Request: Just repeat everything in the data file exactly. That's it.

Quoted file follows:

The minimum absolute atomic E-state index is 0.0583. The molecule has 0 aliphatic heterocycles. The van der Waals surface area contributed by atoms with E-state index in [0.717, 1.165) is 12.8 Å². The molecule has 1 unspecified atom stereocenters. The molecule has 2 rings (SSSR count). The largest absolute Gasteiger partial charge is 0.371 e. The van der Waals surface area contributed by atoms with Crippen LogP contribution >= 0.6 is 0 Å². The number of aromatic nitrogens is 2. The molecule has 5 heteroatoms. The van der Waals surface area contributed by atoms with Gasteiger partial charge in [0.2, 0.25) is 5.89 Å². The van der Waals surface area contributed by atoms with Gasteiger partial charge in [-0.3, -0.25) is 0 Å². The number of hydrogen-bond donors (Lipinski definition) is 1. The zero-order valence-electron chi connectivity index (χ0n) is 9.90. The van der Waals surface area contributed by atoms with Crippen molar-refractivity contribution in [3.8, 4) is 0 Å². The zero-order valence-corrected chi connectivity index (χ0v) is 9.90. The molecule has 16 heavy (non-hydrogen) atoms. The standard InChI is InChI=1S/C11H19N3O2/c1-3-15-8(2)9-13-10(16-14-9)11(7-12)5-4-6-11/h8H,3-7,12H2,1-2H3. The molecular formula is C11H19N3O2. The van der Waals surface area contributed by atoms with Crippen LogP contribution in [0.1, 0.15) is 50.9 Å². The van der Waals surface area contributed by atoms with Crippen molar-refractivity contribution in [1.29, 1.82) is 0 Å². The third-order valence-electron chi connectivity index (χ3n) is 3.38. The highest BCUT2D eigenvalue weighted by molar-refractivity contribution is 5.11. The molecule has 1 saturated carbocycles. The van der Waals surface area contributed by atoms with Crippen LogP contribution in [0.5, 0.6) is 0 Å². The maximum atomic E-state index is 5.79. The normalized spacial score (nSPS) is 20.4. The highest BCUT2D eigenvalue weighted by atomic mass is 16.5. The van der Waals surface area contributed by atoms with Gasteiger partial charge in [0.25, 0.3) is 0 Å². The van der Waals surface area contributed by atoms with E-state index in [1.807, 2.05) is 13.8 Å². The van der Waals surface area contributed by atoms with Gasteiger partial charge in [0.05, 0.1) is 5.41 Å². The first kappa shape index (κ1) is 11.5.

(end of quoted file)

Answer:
The minimum absolute atomic E-state index is 0.0583. The molecule has 0 aliphatic heterocycles. The van der Waals surface area contributed by atoms with E-state index in [0.717, 1.165) is 12.8 Å². The molecule has 1 unspecified atom stereocenters. The molecule has 2 rings (SSSR count). The largest absolute Gasteiger partial charge is 0.371 e. The van der Waals surface area contributed by atoms with Crippen LogP contribution >= 0.6 is 0 Å². The number of aromatic nitrogens is 2. The molecule has 5 heteroatoms. The van der Waals surface area contributed by atoms with Gasteiger partial charge in [0.2, 0.25) is 5.89 Å². The van der Waals surface area contributed by atoms with Gasteiger partial charge in [-0.3, -0.25) is 0 Å². The number of hydrogen-bond donors (Lipinski definition) is 1. The zero-order valence-electron chi connectivity index (χ0n) is 9.90. The van der Waals surface area contributed by atoms with Crippen molar-refractivity contribution in [3.8, 4) is 0 Å². The zero-order valence-corrected chi connectivity index (χ0v) is 9.90. The molecule has 16 heavy (non-hydrogen) atoms. The standard InChI is InChI=1S/C11H19N3O2/c1-3-15-8(2)9-13-10(16-14-9)11(7-12)5-4-6-11/h8H,3-7,12H2,1-2H3. The molecular formula is C11H19N3O2. The van der Waals surface area contributed by atoms with Crippen LogP contribution in [0.1, 0.15) is 50.9 Å². The van der Waals surface area contributed by atoms with Crippen molar-refractivity contribution in [1.29, 1.82) is 0 Å². The third-order valence-electron chi connectivity index (χ3n) is 3.38. The highest BCUT2D eigenvalue weighted by molar-refractivity contribution is 5.11. The molecule has 1 saturated carbocycles. The van der Waals surface area contributed by atoms with Crippen LogP contribution in [0.5, 0.6) is 0 Å². The maximum atomic E-state index is 5.79. The normalized spacial score (nSPS) is 20.4. The highest BCUT2D eigenvalue weighted by atomic mass is 16.5. The van der Waals surface area contributed by atoms with Gasteiger partial charge in [0.25, 0.3) is 0 Å². The van der Waals surface area contributed by atoms with E-state index in [1.807, 2.05) is 13.8 Å². The van der Waals surface area contributed by atoms with Gasteiger partial charge in [0.05, 0.1) is 5.41 Å². The first kappa shape index (κ1) is 11.5.